Ubisoft Toronto managing director Jade Raymond has a lot to do in the next few months.
Her studio is about to formally unveil the latest installment of the Splinter Cell franchise. She's hiring employees for the division at the blistering pace of about 12 per month. And, in just a few months, her second child is due. But the most interesting thing in her sights -- career-wise, anyhow -- is a bit more long term.
Like a lot of people in the video game industry, Raymond is thinking about the next generation of video game consoles – as well as how to keep them relevant to a large audience as player habits shift.
With Splinter Cell debuting soon and Ubi Toronto's work on Rainbow Six: Patriots now wrapped (the studio created multiplayer maps for the game), the Toronto team is getting its next project underway. It's too soon to talk publicly about that, of course. And while Raymond didn't even imply it would be a next-gen game, Ubisoft's history of embracing new platforms makes that a distinct possibility.
Either way, Raymond recognizes the challenges the industry is facing.
"We, for sure, have to get started on the next technologies moving forward," she says. "And that's not just consoles. We have to start experimenting with mobile and social also. The gaming industry is changing rapidly."
Don't count Raymond among the growing number who think that home consoles will become obsolete. While some theorize the next generation of Xbox, PlayStation and Wii could be the last, she points out that there will be an ongoing demand for bleeding edge systems.
"There's always going to be a market for the very high end, whatever that high end is," she says. "If consoles eventually become the holodeck – and I can only have that at home, I'm going to want that. It's going to be something you can't get walking to the bus. … That high-end experience needs to be beefed up with our top hardware – but more and more we're going to have to think about what people's experiences are."
While many console developers are trying to create a chasm between the core console gaming experience and the app-centric mobile world, Raymond says she believes there is a lot to learn from those games that could make today's AAA titles stickier – and more appealing (for a longer period) for players.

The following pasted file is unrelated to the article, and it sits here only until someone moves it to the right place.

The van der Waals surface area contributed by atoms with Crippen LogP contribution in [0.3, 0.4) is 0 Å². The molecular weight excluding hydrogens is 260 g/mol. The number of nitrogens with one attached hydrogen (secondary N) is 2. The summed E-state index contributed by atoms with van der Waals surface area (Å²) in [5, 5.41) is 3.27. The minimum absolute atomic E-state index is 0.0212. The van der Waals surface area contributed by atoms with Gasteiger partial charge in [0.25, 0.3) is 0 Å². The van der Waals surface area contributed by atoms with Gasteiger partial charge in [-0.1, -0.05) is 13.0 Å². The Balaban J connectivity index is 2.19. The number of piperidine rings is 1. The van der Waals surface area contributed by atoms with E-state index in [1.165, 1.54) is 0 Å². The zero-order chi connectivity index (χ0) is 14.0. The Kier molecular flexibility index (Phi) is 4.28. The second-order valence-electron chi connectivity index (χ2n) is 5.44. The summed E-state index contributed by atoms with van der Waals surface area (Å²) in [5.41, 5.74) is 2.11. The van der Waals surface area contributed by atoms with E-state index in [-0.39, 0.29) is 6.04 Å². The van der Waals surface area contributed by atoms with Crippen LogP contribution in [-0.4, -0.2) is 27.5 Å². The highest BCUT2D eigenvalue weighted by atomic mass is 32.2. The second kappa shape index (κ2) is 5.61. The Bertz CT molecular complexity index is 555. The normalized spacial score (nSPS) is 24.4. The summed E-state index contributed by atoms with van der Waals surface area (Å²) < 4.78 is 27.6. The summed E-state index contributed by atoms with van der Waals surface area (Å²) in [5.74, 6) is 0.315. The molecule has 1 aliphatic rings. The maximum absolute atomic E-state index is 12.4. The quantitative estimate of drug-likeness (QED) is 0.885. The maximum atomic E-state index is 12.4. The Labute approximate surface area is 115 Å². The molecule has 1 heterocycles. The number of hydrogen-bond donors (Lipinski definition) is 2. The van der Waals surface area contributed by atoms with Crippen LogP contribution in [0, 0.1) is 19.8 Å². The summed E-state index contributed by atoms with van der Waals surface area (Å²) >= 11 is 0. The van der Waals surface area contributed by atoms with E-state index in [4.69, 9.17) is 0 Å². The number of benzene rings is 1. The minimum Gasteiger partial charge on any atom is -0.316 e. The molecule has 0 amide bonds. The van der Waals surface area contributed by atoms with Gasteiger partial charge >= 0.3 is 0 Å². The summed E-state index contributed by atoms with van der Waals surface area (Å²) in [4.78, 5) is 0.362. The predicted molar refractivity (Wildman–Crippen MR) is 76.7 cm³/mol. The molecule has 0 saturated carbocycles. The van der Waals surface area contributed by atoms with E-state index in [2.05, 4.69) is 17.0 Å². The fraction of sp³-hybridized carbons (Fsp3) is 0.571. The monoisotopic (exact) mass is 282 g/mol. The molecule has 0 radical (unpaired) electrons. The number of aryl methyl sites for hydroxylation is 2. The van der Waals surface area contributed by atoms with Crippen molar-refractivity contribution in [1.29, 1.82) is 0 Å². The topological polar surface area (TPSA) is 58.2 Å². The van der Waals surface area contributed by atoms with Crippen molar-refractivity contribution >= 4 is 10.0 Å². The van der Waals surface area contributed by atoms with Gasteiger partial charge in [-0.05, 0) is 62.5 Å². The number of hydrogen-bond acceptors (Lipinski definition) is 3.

Specifically, she notes how effective mobile games have been at getting people to enlist their non-gaming friends to join them.
"I think a lot of things being done on those platforms are smart and can be integrated into our console experience to make them better," she says. "A great example is Zynga's games, which are a very lightweight way to interact with friends. Some people who normally wouldn't play other Zynga games play Words With Friends. It's a very easy way to have an experience - and I think we need to think about those sorts of things in our area of games."
She also notes that level editors – even ones that are more casual friendly, like those in Little Big Planet - still remain out of the reach of most players, which creates another area console games can seek to improve themselves.
"We'll ship this game with a full map editor, but who has time to download that and who has the skills to create a good map?" she says. "I think there's interesting hints of what we can do in Dark Souls. I think there's interest in how we can recreate worlds that let people impact other people's worlds and leave a stamp without having to sit down with an editor. … I think that's the key to hooking the next generation."
While she sees plenty of room for change in the next generation, Raymond isn't a big proponent of free-to-play or cheap episodic games.
"Everyone's experimenting with free-to-play, but a lot of those [games] are expensive to create and unproven," she says. "To me, that's a big business question that I'm struggling with. … It's not clear to me that people will pay or how much they’ll pay.
"When you have that business model of a $60 box, you create a buzz and people buy it and may just play for 5 minutes and still pay $60. But then the minute you start thinking 'we're doing episodic content' – maybe one episode is enough for people. They can spend $5 and say 'ok, I got the experience'."
The goal of future games, she says, is to find a way to straddle the epic experiences of today's AAA titles and the simplicity of so-called 'snacky' portable games.
"Your objective is not to become a big event," says Raymond. "It's to become a pastime that people can share with friends and go back to. Obviously, Call of Duty has a great recipe with that. And that game does appeal to the new generation of gamer, offering a quick in and out [of a major console title]."